The US has disastrously mismanaged the COVD-19 crises and unfortunately had to pay a lot of money because of it. How many rounds of stimulus will be enough, or will this become the new normal? A major beneficiary of this stimulus has been the stock market and real estate has been buoyed by historically low interest rates. However I think our consumption economy may have rough seas ahead unless it can tackle a few issues:

  1. Tax Evasion by Mega-Corporations – Without getting too much into specifics large corporations have ways to avoid taxes, a luxury not available to smaller businesses. This is a double edged thorn because not only does it stifle competition but also it further contributes to a growing national debt. Add lobbyists to the equation and the little guy has his work cut out for him. Ironically for us the investor class it means we should “go with the flow” and make sure we are at least riding the wave of blue chips and the Silicon six to retirement.
  2. Boosting manufacturing – the US needs to produce goods especially high tech manufacturing so it does not become eclipsed by other countries. It needs to make sure it can make medicines and vaccines domestically as well as cutting edge semiconductors, batteries, and circuit printing. Even though Intel is I would say one generation behind other companies I think the US needs to focus on getting it and other manufacturers caught up with, for example, Taiwan and South Korea.
  3. Repair infrastructure that was built in the 60’s. A lot of the US, especially the power grid and train systems, are woefully out of date. Rather than just giving money away, expanding the idea of UBI, the US should emphasize infrastructure from roads, electricity, trains, hydroelectric, and nuclear energy. Solar panel construction should only be done after evaluating the carbon cost of production and disposal, as well as impact on local environments.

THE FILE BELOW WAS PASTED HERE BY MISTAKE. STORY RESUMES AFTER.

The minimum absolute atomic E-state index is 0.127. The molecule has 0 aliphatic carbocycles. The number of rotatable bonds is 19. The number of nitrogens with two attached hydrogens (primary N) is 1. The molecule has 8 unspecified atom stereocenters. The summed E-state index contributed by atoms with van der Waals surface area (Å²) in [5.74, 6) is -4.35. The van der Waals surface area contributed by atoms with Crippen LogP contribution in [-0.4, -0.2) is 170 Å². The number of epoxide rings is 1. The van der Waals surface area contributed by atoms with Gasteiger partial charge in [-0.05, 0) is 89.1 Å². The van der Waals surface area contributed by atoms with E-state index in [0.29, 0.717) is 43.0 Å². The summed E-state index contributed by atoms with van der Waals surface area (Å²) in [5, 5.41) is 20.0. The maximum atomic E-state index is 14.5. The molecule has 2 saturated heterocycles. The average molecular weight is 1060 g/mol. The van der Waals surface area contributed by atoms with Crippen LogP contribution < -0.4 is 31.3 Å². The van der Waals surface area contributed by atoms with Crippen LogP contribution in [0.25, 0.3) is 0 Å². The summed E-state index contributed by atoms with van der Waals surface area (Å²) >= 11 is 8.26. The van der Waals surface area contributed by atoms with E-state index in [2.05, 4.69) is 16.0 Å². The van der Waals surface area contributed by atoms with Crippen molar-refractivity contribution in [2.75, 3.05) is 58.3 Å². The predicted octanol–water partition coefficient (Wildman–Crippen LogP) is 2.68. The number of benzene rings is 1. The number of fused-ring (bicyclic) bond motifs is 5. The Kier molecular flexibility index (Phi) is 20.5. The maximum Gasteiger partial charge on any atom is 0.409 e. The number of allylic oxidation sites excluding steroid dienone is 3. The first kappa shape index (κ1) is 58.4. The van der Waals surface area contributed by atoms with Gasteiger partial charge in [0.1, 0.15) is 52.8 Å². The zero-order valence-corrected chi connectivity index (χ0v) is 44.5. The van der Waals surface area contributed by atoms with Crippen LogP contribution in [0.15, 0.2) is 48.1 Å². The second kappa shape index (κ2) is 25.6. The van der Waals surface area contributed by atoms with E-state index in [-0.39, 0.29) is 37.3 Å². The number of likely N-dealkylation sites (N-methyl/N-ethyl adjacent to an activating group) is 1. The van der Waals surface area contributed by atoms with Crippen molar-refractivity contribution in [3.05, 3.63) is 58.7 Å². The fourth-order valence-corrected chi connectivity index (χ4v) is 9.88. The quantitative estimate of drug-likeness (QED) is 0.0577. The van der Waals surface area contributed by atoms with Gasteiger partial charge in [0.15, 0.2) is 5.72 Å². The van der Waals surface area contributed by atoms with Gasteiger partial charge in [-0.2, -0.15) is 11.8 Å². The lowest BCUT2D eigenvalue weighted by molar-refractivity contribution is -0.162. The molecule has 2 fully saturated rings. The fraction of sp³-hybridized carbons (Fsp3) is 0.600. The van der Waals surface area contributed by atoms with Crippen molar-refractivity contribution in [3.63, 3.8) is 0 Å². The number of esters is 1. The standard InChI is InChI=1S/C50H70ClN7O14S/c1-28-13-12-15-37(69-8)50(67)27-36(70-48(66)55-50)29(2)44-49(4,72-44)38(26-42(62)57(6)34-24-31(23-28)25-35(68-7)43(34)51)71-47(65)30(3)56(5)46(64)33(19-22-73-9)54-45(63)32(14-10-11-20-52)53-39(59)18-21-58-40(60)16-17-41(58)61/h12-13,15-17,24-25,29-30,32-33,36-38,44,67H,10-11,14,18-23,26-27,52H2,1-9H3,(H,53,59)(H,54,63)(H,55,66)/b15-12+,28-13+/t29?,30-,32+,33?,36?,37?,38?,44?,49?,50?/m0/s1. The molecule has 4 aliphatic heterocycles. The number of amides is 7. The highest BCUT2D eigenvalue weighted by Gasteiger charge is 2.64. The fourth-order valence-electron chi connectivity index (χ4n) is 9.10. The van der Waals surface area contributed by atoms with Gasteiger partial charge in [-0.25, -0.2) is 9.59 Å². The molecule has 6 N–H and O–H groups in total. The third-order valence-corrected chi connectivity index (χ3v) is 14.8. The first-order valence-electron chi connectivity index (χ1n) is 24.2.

4. The Suburbs. The Suburbs as a concept were well-intentioned, but common sense and other towns across the world show that it really makes more sense for people to live closer if not walking distance from where they work. Strictly regulated commercial vs residential zoning should be re-evaluated so that people don’t need to travel by car or by train for that matter for everyday life. I think this will become essential as populations grow and in the US as the dollar starts to lose its status as the reserve currency.

So in conclusion, the US has some time left to fix a few things before the Federal Debt becomes an issue too hard to handle. It needs to use the time it has leverage as the world’s reserve currency to put the value of the currency to good use to put us on solid ground going into the future. Other countries have been keeping our standard of living up by creating cheap goods and accepting US dollars for them even though they know we can create dollars out of thin air. The Federal Reserve should keep it’s interest rates low while this transition takes place so the Government Debt doesn’t spiral up to 200% of GDP. Banks should be vigilant as they dole out mortgages with low interest rates to avoid another massive real estate bubble.

Is this going to happen? Probably not. Another large scale event like Covid, such as a new war would really cause issues with our government debt and most likely also crash the stock market. Stagflation may be the new buzzword and everyone will be wishing they were holding gold or bitcoin instead of stocks.

One Percentage Point Cut in Benchmark Rate, Now at 0% – 0.25%

What Happened?

Today the Federal Reserve announced it will cut the benchmark rate to between 0% and 0.25%. On top of this, the Federal Reserve has said it will proceed with $700 billion in asset purchases (quantitative easing)

This is an important milestone in that the only additional tools the Federal Reserve now has to curb further depression in the stock market and slowing of the economy due to Coronavirus is to either:

  1. Push the benchmark rate into negative territory
  2. Introduce additional quantitative easing

Focusing in on this change only, and not the other stimulus the Federal government is pursuing, indicates that there is a large amount of fear about the economy.

What should you do now based on these changes?

Refinance

If you have an existing home loan chances are very high at this point you will be able to refinance your loan for a lower interest rate (more than 1% of your current rate) which would make it financially worth the closing costs.

Figure out to do with your cash

0% benchmark rates and increased government spending through stimulus measures means your cash is at risk of devaluation.

Commodities